Unnecessary and dangerous question on the Virginia ballot

Next Tuesday, Virginians will vote on whether or not to enshrine in the state Constitution the removal of the right of unmarried people to make contracts with each other. This is being sold as the “gay marriage ban,” but that’s not really what it will do.

Here’s what the first sentence of the proposed amendment says:

That only a union between one man and one woman may be a marriage valid in or recognized by this Commonwealth and its political subdivisions.

It’s already illegal in Virginia for gays to marry, and Virginia is not exactly a hotbed of so-called “activist judges” that would overturn it. So this provision wouldn’t accomplish anything new.

The real problem, though, is the rest of the proposed amendment:

This Commonwealth and its political subdivisions shall not create or recognize a legal status for relationships of unmarried individuals that intends to approximate the design, qualities, significance, or effects of marriage. Nor shall this Commonwealth or its political subdivisions create or recognize another union, partnership, or other legal status to which is assigned the rights, benefits, obligations, qualities, or effects of marriage.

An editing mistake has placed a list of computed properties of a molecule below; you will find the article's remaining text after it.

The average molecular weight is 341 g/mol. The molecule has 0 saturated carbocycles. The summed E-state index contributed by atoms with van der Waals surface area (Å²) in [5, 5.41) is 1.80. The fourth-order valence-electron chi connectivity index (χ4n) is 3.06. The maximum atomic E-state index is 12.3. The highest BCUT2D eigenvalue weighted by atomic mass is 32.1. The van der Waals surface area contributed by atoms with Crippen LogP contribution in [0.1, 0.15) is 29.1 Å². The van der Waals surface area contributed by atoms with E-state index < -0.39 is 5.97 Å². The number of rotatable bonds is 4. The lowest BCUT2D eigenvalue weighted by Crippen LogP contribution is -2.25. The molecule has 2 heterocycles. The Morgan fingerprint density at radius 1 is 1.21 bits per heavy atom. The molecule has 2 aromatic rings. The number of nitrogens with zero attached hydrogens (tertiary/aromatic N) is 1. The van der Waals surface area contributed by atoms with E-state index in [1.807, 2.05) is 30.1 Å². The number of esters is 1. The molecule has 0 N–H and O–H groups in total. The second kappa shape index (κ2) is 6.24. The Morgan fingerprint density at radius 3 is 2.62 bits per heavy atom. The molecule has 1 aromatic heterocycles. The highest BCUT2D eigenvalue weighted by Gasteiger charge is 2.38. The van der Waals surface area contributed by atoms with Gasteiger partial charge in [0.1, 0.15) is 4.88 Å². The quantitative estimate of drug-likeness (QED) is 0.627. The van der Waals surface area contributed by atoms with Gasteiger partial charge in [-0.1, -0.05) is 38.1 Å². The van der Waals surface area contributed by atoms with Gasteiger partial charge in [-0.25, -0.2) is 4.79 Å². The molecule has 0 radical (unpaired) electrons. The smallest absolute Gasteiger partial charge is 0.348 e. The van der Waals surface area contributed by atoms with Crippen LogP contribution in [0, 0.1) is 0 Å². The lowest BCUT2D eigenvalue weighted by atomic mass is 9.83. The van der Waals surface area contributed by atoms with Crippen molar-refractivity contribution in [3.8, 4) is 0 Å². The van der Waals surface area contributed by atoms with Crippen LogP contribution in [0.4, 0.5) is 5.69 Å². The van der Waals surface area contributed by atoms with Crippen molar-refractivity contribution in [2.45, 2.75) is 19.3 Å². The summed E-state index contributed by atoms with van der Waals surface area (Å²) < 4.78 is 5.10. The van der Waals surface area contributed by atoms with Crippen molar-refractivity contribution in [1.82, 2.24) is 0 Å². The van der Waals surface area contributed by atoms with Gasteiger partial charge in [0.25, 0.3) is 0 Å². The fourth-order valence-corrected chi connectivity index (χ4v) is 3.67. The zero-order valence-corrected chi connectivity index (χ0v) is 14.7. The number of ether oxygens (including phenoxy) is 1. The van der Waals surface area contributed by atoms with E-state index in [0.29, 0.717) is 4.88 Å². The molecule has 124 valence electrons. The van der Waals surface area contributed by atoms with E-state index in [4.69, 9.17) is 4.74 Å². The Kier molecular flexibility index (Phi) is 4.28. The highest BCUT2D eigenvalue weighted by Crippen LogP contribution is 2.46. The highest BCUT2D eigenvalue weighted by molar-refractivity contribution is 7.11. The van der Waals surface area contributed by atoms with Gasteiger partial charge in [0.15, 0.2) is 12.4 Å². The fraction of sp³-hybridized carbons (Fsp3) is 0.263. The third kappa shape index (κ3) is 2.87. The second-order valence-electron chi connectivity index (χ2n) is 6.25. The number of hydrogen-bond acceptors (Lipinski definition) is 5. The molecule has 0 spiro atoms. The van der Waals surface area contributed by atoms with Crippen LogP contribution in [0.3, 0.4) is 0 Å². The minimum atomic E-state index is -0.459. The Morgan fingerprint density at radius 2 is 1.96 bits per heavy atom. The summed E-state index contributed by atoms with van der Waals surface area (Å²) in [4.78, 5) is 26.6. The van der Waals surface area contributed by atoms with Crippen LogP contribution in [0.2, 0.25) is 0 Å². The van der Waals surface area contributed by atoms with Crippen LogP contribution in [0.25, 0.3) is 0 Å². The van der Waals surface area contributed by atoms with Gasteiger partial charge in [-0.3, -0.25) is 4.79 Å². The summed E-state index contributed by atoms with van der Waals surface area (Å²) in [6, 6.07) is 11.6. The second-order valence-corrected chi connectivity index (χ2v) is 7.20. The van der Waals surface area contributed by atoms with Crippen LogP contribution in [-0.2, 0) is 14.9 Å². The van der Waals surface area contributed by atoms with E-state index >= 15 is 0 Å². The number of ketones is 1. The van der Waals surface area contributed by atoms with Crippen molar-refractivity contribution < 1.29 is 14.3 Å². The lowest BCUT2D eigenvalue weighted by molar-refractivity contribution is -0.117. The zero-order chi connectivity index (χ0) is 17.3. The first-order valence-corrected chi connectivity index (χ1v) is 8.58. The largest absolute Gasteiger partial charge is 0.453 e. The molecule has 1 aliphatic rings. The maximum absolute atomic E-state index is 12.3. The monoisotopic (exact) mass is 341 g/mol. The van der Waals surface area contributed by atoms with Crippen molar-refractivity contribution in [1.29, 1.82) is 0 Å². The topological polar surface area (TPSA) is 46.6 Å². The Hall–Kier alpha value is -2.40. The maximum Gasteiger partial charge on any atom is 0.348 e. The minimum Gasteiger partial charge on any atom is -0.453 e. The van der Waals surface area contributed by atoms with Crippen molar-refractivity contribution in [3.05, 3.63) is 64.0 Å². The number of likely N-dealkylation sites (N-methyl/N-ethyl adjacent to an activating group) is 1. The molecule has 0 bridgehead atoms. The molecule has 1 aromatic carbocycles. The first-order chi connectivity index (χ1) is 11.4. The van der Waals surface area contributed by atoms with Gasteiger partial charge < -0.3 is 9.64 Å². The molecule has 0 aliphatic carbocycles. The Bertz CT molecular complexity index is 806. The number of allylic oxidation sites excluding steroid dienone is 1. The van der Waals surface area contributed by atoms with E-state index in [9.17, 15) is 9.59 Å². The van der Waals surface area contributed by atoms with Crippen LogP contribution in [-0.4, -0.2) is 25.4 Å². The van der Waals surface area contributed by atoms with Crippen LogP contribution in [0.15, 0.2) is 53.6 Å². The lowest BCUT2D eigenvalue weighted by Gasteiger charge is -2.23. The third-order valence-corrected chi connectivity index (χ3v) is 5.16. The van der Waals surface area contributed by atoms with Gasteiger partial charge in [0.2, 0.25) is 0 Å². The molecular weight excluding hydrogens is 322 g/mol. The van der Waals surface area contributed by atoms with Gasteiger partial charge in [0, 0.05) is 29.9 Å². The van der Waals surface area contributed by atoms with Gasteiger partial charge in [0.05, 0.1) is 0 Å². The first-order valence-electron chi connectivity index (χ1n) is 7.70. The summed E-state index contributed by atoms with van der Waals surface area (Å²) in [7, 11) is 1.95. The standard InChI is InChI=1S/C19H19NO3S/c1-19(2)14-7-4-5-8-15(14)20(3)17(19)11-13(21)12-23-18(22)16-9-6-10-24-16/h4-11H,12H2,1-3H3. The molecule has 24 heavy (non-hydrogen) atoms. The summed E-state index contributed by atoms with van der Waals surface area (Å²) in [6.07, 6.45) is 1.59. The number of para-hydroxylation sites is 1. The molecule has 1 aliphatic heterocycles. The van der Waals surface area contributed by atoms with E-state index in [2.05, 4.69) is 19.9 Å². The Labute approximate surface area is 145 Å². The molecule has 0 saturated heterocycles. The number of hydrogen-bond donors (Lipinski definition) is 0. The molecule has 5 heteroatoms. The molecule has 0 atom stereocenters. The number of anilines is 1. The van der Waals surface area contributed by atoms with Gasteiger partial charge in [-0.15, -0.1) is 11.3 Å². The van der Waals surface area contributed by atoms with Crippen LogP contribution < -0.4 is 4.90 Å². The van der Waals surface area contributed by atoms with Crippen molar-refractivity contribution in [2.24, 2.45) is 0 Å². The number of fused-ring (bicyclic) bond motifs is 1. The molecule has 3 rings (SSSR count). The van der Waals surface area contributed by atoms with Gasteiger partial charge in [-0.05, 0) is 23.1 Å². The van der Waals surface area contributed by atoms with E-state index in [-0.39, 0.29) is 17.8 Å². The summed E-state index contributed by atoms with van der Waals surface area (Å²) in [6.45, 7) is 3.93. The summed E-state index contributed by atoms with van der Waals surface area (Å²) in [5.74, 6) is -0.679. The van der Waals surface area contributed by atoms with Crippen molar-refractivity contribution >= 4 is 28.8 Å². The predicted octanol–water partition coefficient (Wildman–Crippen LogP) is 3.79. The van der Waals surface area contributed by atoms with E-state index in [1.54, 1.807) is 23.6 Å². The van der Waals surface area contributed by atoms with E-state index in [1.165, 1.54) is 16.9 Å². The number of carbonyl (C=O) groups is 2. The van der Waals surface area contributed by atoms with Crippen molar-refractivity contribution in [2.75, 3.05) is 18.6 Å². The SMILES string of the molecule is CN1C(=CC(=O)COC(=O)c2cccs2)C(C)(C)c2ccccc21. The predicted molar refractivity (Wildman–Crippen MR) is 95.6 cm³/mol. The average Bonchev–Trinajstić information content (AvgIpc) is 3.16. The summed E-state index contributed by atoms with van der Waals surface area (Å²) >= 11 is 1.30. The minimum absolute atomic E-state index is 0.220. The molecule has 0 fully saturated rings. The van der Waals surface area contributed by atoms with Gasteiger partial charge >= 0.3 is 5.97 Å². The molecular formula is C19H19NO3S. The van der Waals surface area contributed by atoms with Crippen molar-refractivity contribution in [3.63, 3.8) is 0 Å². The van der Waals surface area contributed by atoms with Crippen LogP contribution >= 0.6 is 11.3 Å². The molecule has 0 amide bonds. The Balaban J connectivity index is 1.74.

Take a close look at that second sentence. Do you know anyone who is not married and has dependent children? Do they have wills and custody agreements with anyone else specifying what will happen to their children and property if something should happen to them?

As “benefits” or “effects” of marriage, these agreements and wills could very well be invalidated if challenged. Is this what Republicans mean when they say government should stay out of our private lives?

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One Response to “Unnecessary and dangerous question on the Virginia ballot”

  • Dan says:

    The core issue is the purpose of a Constitution. I consider this document the pinnacle of contracts between the government and the people. The contract has always been used to spell out rights we are gauranteed. Now we are actually looking at spelling out the removal of rights.

    Religous extremism is not a talent left to the Middle East.

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